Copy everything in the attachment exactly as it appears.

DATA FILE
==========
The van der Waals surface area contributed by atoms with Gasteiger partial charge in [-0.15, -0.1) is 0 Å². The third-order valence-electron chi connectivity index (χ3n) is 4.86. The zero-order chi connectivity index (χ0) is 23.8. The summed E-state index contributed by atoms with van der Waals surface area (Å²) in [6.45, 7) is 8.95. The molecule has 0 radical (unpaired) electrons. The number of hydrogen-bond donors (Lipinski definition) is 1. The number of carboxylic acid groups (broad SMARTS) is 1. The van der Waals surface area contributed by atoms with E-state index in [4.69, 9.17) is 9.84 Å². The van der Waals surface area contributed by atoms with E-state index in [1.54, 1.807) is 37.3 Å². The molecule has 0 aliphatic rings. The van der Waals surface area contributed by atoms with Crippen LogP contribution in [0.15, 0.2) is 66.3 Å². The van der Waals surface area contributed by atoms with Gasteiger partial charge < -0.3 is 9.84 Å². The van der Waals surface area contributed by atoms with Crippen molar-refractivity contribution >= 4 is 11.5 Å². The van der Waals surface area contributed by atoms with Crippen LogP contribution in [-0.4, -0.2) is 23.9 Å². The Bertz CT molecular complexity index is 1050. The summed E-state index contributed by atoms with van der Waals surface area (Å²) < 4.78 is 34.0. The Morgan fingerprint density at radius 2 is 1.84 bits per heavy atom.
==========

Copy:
The van der Waals surface area contributed by atoms with Gasteiger partial charge in [-0.15, -0.1) is 0 Å². The third-order valence-electron chi connectivity index (χ3n) is 4.86. The zero-order chi connectivity index (χ0) is 23.8. The summed E-state index contributed by atoms with van der Waals surface area (Å²) in [6.45, 7) is 8.95. The molecule has 0 radical (unpaired) electrons. The number of hydrogen-bond donors (Lipinski definition) is 1. The number of carboxylic acid groups (broad SMARTS) is 1. The van der Waals surface area contributed by atoms with E-state index in [4.69, 9.17) is 9.84 Å². The van der Waals surface area contributed by atoms with E-state index in [1.54, 1.807) is 37.3 Å². The molecule has 0 aliphatic rings. The van der Waals surface area contributed by atoms with Crippen LogP contribution in [0.15, 0.2) is 66.3 Å². The van der Waals surface area contributed by atoms with Gasteiger partial charge < -0.3 is 9.84 Å². The van der Waals surface area contributed by atoms with Crippen molar-refractivity contribution >= 4 is 11.5 Å². The van der Waals surface area contributed by atoms with Crippen LogP contribution in [-0.4, -0.2) is 23.9 Å². The Bertz CT molecular complexity index is 1050. The summed E-state index contributed by atoms with van der Waals surface area (Å²) < 4.78 is 34.0. The Morgan fingerprint density at radius 2 is 1.84 bits per heavy atom.